Tag Archives: Knight Frank

PIERS COURT

“It is the kind of house that takes a lot of living up to,” Evelyn Waugh wrote in his diary, as if rehearsing his favourite role as country squire 

Piers Court 1 (KF)
Image: Knight Frank.

The selling point for Piers Court, on the market at Knight Frank with a £3 million guide price, is its connection with Evelyn Waugh, the author of Brideshead Revisited, who lived here between 1937 and 1956.

Notwithstanding, Piers Court at Stinchcombe, near Dursley, has a history going back much farther. The Grade II* listed house stands on the site of a medieval manor of that name burned down by Parliamentary troops searching for Prince Rupert on his march from Cirencester to Berkeley Castle (about six miles away) in 1645. Piers Court, a safe house for Royalists, was owned by the wealthy land and mill owning Pynffold family who remained for 150 years.

According to Historic England, the remains of the earlier building were incorporated into an 18th century property which is the house we see today.

Piers Court 2 (KF)
Image: Knight Frank.

Evelyn Waugh was born in Hampstead in 1903, the second son of Arthur Waugh, who was a contributor to The Yellow Book, an essayist and a publisher. He was educated at Lancing and Hertford College, Oxford, and, like many other writers, he taught in a private school for a time. His first novel, Decline and Fall, was published in 1928 and he followed it with nine years of travel which included the Arctic, tropical America and Abyssinia. He became a Roman Catholic in 1939 and had a varied war service, including membership of the British Military Mission to Yugoslavia in 1944. He married Laura, a daughter of Colonel Aubrey Herbert, an MP for Yeovil, in 1937 and settled at Piers Court, where he collected books. His novels included Decline and Fall (1928), Vile Bodies (1930), Black Mischief (1932), A Handful of Dust (1934), Scoop (1938), Put Out More Flags (1942), Brideshead Revisited (1945), The Loved One (1948), Helena (1950) and Men at Arms (1952).

Piers Court 2 - The Sketch - Feb 10 1954
Evelyn Waugh poses by one of the many fine pieces of ornamental statuary which enhanced the beauty of the garden at Piers Court. Image: The British Newspaper Archive.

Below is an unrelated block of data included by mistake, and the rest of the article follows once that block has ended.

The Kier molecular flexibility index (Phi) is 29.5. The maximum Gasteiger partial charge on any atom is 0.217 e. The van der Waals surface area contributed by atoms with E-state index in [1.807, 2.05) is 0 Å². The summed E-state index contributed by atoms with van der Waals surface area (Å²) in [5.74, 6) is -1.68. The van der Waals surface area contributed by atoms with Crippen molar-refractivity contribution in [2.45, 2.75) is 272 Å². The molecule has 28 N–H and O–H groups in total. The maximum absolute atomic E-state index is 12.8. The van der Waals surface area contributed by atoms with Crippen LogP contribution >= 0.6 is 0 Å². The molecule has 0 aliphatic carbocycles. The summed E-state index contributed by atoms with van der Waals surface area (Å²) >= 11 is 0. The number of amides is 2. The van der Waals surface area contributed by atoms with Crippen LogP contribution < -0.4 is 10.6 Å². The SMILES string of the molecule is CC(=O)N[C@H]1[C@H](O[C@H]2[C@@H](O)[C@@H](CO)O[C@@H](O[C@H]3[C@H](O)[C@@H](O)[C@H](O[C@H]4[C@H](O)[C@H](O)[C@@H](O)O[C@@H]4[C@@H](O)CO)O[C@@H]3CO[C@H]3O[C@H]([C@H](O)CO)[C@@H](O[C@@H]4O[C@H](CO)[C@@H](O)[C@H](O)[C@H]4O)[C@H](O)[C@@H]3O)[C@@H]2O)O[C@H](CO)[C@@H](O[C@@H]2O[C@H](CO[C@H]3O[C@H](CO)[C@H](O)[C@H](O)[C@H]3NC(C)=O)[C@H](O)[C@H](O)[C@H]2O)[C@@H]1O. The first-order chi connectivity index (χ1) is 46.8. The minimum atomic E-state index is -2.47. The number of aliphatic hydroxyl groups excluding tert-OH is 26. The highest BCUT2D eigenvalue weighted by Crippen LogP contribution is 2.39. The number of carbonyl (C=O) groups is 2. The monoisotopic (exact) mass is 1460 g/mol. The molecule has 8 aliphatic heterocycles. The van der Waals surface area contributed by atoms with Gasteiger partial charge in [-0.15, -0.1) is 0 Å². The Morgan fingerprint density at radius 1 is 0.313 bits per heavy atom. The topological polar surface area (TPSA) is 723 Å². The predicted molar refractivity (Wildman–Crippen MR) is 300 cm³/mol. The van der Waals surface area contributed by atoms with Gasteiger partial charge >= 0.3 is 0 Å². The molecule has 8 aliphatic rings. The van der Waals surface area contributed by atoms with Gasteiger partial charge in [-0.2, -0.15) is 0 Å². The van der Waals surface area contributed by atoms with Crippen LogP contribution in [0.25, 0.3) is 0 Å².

Evelyn Waugh bought Piers Court for £3,600 in 1937, having been given the money by his future parents-in-law, in readiness for his marriage to Laura Herbert, his second wife. (His first marriage to Evelyn Gardner had been annulled in 1926).

The outbreak of war meant their stay at Piers Court was cut short. The Waugh’s let the house to a convent school for £600 a year in October 1939, Laura moved to Pixton Park in Somerset, and Evelyn served with the Army in Crete and Yugoslavia. It wasn’t until September 1945 that they returned.

There are contradictory stories about Evelyn Waugh’s feelings towards Piers Court. He was initially said to have ‘fallen in love’ with the house; his son, Auberon Waugh, later recalled in his book Will This Do? how he and his siblings knew “the front of the house belonged strictly to my father . . . one detected his presence as soon as we walked into the pretty hall, with its white and black stone floor and glass chandelier”. The enforced absence might have been responsible for his later abating attitude regarding Piers Court.

Piers Court (Evelyn Waugh Society)
Image: Evelyn Waugh Society.

Frances Donaldson, in Evelyn Waugh – Portrait of a Country Neighbour, wrote in 1968:

“I always loved the drawing-room at Piers Court. The rest of the house was a question of taste – Evelyn’s taste. Personally, I became very fond of that too, but I could understand why other people disliked it. Evelyn liked dark surfaces and pattern, heavy furniture, silver and glass. There was much that was Victorian in the house, but his taste was masculine and, although the house was enlivened with personal eccentricities, it was genuinely of the period.